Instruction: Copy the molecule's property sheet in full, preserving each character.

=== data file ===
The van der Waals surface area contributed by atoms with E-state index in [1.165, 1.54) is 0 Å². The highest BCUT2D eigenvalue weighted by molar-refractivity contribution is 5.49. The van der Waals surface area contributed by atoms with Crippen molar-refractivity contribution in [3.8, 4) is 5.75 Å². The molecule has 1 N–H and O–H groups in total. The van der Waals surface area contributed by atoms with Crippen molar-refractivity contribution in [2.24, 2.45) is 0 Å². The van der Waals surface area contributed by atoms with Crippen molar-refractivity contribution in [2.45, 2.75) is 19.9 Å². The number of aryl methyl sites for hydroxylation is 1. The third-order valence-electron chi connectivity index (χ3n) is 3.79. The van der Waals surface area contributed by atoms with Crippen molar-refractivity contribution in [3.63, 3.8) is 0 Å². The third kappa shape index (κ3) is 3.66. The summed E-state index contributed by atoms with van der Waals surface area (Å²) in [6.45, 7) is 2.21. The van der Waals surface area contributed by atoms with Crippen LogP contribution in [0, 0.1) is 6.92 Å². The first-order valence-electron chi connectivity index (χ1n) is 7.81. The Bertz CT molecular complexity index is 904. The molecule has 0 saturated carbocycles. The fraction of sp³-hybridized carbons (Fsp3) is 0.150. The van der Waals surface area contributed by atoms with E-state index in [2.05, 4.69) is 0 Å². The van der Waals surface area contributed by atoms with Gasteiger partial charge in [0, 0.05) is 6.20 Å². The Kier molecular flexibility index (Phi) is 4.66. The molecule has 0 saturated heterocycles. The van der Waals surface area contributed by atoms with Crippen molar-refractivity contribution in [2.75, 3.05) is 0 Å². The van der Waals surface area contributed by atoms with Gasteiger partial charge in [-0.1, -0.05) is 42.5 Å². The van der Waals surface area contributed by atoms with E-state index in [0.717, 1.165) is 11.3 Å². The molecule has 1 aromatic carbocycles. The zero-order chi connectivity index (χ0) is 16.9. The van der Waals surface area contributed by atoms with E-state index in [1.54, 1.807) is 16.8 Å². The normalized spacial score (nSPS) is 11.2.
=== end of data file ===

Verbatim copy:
The van der Waals surface area contributed by atoms with E-state index in [1.165, 1.54) is 0 Å². The highest BCUT2D eigenvalue weighted by molar-refractivity contribution is 5.49. The van der Waals surface area contributed by atoms with Crippen molar-refractivity contribution in [3.8, 4) is 5.75 Å². The molecule has 1 N–H and O–H groups in total. The van der Waals surface area contributed by atoms with Crippen molar-refractivity contribution in [2.24, 2.45) is 0 Å². The van der Waals surface area contributed by atoms with Crippen molar-refractivity contribution in [2.45, 2.75) is 19.9 Å². The number of aryl methyl sites for hydroxylation is 1. The third-order valence-electron chi connectivity index (χ3n) is 3.79. The van der Waals surface area contributed by atoms with Crippen molar-refractivity contribution in [3.63, 3.8) is 0 Å². The third kappa shape index (κ3) is 3.66. The summed E-state index contributed by atoms with van der Waals surface area (Å²) in [6.45, 7) is 2.21. The van der Waals surface area contributed by atoms with Crippen LogP contribution in [0, 0.1) is 6.92 Å². The first-order valence-electron chi connectivity index (χ1n) is 7.81. The Bertz CT molecular complexity index is 904. The molecule has 0 saturated carbocycles. The fraction of sp³-hybridized carbons (Fsp3) is 0.150. The van der Waals surface area contributed by atoms with E-state index in [2.05, 4.69) is 0 Å². The van der Waals surface area contributed by atoms with Gasteiger partial charge in [0, 0.05) is 6.20 Å². The Kier molecular flexibility index (Phi) is 4.66. The molecule has 0 saturated heterocycles. The van der Waals surface area contributed by atoms with Crippen molar-refractivity contribution in [2.75, 3.05) is 0 Å². The van der Waals surface area contributed by atoms with Gasteiger partial charge in [-0.1, -0.05) is 42.5 Å². The van der Waals surface area contributed by atoms with E-state index in [0.717, 1.165) is 11.3 Å². The molecule has 1 aromatic carbocycles. The zero-order chi connectivity index (χ0) is 16.9. The van der Waals surface area contributed by atoms with E-state index in [1.54, 1.807) is 16.8 Å². The normalized spacial score (nSPS) is 11.2.